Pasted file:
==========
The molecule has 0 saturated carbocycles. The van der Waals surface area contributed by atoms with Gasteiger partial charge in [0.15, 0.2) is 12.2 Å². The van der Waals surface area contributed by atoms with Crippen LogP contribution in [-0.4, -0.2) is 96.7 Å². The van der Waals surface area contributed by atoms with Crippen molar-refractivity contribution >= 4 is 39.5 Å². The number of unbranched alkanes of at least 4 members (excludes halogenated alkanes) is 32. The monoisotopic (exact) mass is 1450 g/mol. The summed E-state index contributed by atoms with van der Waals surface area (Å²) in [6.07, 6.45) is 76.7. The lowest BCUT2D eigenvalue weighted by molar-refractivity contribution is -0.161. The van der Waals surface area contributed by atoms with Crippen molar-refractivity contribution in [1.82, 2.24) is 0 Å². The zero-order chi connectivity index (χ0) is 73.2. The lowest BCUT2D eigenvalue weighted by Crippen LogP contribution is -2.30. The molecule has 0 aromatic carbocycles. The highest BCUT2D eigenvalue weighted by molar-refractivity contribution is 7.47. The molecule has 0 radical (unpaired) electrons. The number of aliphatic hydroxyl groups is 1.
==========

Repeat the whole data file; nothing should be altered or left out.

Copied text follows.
The molecule has 0 saturated carbocycles. The van der Waals surface area contributed by atoms with Gasteiger partial charge in [0.15, 0.2) is 12.2 Å². The van der Waals surface area contributed by atoms with Crippen LogP contribution in [-0.4, -0.2) is 96.7 Å². The van der Waals surface area contributed by atoms with Crippen molar-refractivity contribution >= 4 is 39.5 Å². The number of unbranched alkanes of at least 4 members (excludes halogenated alkanes) is 32. The monoisotopic (exact) mass is 1450 g/mol. The summed E-state index contributed by atoms with van der Waals surface area (Å²) in [6.07, 6.45) is 76.7. The lowest BCUT2D eigenvalue weighted by molar-refractivity contribution is -0.161. The van der Waals surface area contributed by atoms with Crippen molar-refractivity contribution in [1.82, 2.24) is 0 Å². The zero-order chi connectivity index (χ0) is 73.2. The lowest BCUT2D eigenvalue weighted by Crippen LogP contribution is -2.30. The molecule has 0 aromatic carbocycles. The highest BCUT2D eigenvalue weighted by molar-refractivity contribution is 7.47. The molecule has 0 radical (unpaired) electrons. The number of aliphatic hydroxyl groups is 1.